Moving on from the third novel, Harry Potter and the Prisoner of Azkaban, Rowling’s fourth novel, Harry Potter and the Goblet of Fire picks up the following summer, with Harry yet again stuck at the Dursley’s home. The threat of his convicted-murderer godfather at hand, Harry earns a bit more freedom, and even manages to slip away early to go to the Quidditch World Cup with his friends Ron and Hermione, along with the rest of Ron’s family. It is there that things begin to hit the fan.
Following a violent display by Voldemorte’s minions, Harry returns to Hogwarts to find it full of new threats, as the Triwizard Tournament, a competition between schools of magic, is being hosted at his school, and Harry’s name was snuck into the running. Danger abounds from every angle as Harry tries to win the tournament and stay alive.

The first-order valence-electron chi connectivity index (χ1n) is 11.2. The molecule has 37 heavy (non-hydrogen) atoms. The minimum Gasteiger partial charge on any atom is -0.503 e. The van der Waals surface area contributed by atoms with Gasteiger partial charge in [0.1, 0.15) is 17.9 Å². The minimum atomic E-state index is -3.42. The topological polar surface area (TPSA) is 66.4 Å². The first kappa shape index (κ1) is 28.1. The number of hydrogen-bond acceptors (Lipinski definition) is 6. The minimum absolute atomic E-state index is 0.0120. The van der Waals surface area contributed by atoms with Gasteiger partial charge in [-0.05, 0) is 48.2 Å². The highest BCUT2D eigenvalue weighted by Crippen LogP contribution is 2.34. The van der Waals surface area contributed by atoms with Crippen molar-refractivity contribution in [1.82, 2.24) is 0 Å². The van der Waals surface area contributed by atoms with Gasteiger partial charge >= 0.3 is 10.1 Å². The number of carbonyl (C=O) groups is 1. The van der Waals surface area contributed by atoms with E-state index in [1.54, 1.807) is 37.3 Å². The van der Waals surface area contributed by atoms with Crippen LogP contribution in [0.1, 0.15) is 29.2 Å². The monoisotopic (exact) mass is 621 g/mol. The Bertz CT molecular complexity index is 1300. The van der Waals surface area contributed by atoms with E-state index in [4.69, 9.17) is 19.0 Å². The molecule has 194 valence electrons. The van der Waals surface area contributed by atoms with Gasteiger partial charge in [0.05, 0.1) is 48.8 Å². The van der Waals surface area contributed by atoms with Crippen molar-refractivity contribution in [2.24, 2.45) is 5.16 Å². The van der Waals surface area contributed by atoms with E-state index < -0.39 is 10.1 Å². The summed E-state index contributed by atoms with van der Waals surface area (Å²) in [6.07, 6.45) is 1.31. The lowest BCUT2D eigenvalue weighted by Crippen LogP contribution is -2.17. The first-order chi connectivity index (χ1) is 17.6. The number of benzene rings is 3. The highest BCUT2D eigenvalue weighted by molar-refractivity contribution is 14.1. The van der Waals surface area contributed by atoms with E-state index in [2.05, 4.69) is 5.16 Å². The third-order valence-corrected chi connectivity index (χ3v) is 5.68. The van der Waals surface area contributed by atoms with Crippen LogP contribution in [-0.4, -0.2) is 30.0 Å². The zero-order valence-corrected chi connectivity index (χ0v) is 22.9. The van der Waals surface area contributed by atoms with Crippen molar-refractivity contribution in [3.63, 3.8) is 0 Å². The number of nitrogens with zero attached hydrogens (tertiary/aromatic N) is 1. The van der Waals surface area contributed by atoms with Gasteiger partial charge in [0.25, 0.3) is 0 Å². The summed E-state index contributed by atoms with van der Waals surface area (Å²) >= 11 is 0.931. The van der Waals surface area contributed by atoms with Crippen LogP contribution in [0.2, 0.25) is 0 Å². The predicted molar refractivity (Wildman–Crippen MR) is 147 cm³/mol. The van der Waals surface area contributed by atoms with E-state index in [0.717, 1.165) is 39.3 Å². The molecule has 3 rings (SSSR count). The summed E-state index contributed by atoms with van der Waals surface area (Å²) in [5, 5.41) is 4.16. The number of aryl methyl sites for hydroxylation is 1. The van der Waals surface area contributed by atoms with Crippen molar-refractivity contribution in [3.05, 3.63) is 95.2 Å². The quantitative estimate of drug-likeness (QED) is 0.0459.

The book has a darker tone than the other three at times, especially the conclusion of the novel, and things from all of the past books arise to make this one feel like the first non-stand alone novel, the first book to show the large, over-arching story behind the Harry Potter saga. The series finally begins to feel less like a set of episodes, and more like one long story.
Considerably longer than the proceeding three novels, Harry Potter and the Goblet of Fire is much denser and contains far more sub-plots that Rowling deftly weaves into the story. At times the length and number of mini-stories that aren’t pivotal to the plot slow the story down a bit, but for the most part this is a wonderful addition to the series, and a definite step up from the previous novel, Harry Potter and the Prisoner of Azkaban. As I conclude my re-reading of the first four books of the Harry Potter series in preparation for reading the final three, I find that Harry Potter and the Goblet of Fire is a worthy lead in to the culmination of the series.